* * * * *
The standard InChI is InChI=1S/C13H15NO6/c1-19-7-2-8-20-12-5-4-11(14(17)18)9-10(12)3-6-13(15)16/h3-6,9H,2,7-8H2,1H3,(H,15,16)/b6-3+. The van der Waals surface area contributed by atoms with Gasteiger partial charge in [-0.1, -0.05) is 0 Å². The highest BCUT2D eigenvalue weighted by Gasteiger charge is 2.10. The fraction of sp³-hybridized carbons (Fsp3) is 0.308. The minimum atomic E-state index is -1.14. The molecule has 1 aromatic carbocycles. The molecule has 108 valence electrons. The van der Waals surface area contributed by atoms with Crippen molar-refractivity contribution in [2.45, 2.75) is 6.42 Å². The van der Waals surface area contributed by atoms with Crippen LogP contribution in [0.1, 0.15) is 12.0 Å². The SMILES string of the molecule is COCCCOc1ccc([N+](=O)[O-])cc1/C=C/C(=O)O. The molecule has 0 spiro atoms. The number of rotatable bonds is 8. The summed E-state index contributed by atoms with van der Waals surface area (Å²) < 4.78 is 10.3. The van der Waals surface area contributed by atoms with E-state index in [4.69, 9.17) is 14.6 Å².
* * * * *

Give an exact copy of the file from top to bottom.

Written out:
The standard InChI is InChI=1S/C13H15NO6/c1-19-7-2-8-20-12-5-4-11(14(17)18)9-10(12)3-6-13(15)16/h3-6,9H,2,7-8H2,1H3,(H,15,16)/b6-3+. The van der Waals surface area contributed by atoms with Gasteiger partial charge in [-0.1, -0.05) is 0 Å². The highest BCUT2D eigenvalue weighted by Gasteiger charge is 2.10. The fraction of sp³-hybridized carbons (Fsp3) is 0.308. The minimum atomic E-state index is -1.14. The molecule has 1 aromatic carbocycles. The molecule has 108 valence electrons. The van der Waals surface area contributed by atoms with Crippen molar-refractivity contribution in [2.45, 2.75) is 6.42 Å². The van der Waals surface area contributed by atoms with Crippen LogP contribution in [0.1, 0.15) is 12.0 Å². The SMILES string of the molecule is COCCCOc1ccc([N+](=O)[O-])cc1/C=C/C(=O)O. The molecule has 0 spiro atoms. The number of rotatable bonds is 8. The summed E-state index contributed by atoms with van der Waals surface area (Å²) < 4.78 is 10.3. The van der Waals surface area contributed by atoms with E-state index in [4.69, 9.17) is 14.6 Å².